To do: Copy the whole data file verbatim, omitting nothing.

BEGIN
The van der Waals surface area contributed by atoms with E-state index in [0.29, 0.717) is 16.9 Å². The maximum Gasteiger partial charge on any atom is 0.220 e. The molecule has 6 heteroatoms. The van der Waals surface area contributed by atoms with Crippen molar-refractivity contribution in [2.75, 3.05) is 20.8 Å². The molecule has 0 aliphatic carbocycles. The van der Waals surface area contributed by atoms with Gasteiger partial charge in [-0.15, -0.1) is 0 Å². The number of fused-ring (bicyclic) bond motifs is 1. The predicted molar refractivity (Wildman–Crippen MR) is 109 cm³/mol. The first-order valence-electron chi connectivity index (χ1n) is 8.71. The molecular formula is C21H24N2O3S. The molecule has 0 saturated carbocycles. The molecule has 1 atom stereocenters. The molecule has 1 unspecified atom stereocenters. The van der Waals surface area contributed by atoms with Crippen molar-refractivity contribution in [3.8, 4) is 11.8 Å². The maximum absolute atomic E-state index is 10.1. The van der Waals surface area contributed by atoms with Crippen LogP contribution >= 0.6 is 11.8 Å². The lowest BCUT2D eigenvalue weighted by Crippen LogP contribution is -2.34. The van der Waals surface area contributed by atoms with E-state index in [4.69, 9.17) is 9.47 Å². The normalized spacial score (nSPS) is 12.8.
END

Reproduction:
The van der Waals surface area contributed by atoms with E-state index in [0.29, 0.717) is 16.9 Å². The maximum Gasteiger partial charge on any atom is 0.220 e. The molecule has 6 heteroatoms. The van der Waals surface area contributed by atoms with Crippen molar-refractivity contribution in [2.75, 3.05) is 20.8 Å². The molecule has 0 aliphatic carbocycles. The van der Waals surface area contributed by atoms with Gasteiger partial charge in [-0.15, -0.1) is 0 Å². The number of fused-ring (bicyclic) bond motifs is 1. The predicted molar refractivity (Wildman–Crippen MR) is 109 cm³/mol. The first-order valence-electron chi connectivity index (χ1n) is 8.71. The molecular formula is C21H24N2O3S. The molecule has 0 saturated carbocycles. The molecule has 1 atom stereocenters. The molecule has 1 unspecified atom stereocenters. The van der Waals surface area contributed by atoms with Crippen molar-refractivity contribution in [3.8, 4) is 11.8 Å². The maximum absolute atomic E-state index is 10.1. The van der Waals surface area contributed by atoms with Crippen LogP contribution >= 0.6 is 11.8 Å². The lowest BCUT2D eigenvalue weighted by Crippen LogP contribution is -2.34. The van der Waals surface area contributed by atoms with E-state index in [4.69, 9.17) is 9.47 Å². The normalized spacial score (nSPS) is 12.8.